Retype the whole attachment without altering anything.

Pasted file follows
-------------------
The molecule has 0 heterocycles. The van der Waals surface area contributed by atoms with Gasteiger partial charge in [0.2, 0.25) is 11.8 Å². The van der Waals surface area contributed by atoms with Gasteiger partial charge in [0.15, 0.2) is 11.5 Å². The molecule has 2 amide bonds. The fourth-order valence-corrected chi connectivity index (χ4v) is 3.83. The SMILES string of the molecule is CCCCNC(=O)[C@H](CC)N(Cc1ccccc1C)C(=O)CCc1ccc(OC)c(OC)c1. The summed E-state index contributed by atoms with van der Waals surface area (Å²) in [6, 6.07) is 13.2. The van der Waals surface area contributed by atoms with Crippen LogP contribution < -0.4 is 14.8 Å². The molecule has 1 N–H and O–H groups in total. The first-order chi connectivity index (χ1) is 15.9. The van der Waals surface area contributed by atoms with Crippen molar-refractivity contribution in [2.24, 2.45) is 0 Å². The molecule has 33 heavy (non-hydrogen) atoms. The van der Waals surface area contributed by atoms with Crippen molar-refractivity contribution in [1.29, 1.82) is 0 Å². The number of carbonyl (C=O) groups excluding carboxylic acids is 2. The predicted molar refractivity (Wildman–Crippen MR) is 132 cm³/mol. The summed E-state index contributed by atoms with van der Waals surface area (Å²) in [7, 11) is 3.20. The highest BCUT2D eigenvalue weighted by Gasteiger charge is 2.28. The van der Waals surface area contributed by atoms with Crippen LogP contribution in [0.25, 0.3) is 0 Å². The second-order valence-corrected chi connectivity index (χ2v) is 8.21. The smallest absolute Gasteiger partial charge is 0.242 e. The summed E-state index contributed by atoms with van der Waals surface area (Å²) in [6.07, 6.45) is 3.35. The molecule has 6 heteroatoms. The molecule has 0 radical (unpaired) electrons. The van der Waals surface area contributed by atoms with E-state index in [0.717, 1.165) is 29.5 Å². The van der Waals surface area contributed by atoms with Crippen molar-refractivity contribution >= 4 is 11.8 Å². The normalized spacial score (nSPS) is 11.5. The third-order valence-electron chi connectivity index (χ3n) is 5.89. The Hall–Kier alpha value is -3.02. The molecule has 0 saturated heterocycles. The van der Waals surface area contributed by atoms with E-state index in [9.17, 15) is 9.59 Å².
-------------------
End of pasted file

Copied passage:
The molecule has 0 heterocycles. The van der Waals surface area contributed by atoms with Gasteiger partial charge in [0.2, 0.25) is 11.8 Å². The van der Waals surface area contributed by atoms with Gasteiger partial charge in [0.15, 0.2) is 11.5 Å². The molecule has 2 amide bonds. The fourth-order valence-corrected chi connectivity index (χ4v) is 3.83. The SMILES string of the molecule is CCCCNC(=O)[C@H](CC)N(Cc1ccccc1C)C(=O)CCc1ccc(OC)c(OC)c1. The summed E-state index contributed by atoms with van der Waals surface area (Å²) in [6, 6.07) is 13.2. The van der Waals surface area contributed by atoms with Crippen LogP contribution < -0.4 is 14.8 Å². The molecule has 1 N–H and O–H groups in total. The first-order chi connectivity index (χ1) is 15.9. The van der Waals surface area contributed by atoms with Crippen molar-refractivity contribution in [2.24, 2.45) is 0 Å². The molecule has 33 heavy (non-hydrogen) atoms. The van der Waals surface area contributed by atoms with Crippen molar-refractivity contribution in [1.29, 1.82) is 0 Å². The number of carbonyl (C=O) groups excluding carboxylic acids is 2. The predicted molar refractivity (Wildman–Crippen MR) is 132 cm³/mol. The summed E-state index contributed by atoms with van der Waals surface area (Å²) in [7, 11) is 3.20. The highest BCUT2D eigenvalue weighted by Gasteiger charge is 2.28. The van der Waals surface area contributed by atoms with Crippen LogP contribution in [0.25, 0.3) is 0 Å². The second-order valence-corrected chi connectivity index (χ2v) is 8.21. The smallest absolute Gasteiger partial charge is 0.242 e. The summed E-state index contributed by atoms with van der Waals surface area (Å²) in [6.07, 6.45) is 3.35. The molecule has 6 heteroatoms. The molecule has 0 radical (unpaired) electrons. The van der Waals surface area contributed by atoms with E-state index in [0.717, 1.165) is 29.5 Å². The van der Waals surface area contributed by atoms with Crippen molar-refractivity contribution >= 4 is 11.8 Å². The normalized spacial score (nSPS) is 11.5. The third-order valence-electron chi connectivity index (χ3n) is 5.89. The Hall–Kier alpha value is -3.02. The molecule has 0 saturated heterocycles. The van der Waals surface area contributed by atoms with E-state index in [9.17, 15) is 9.59 Å².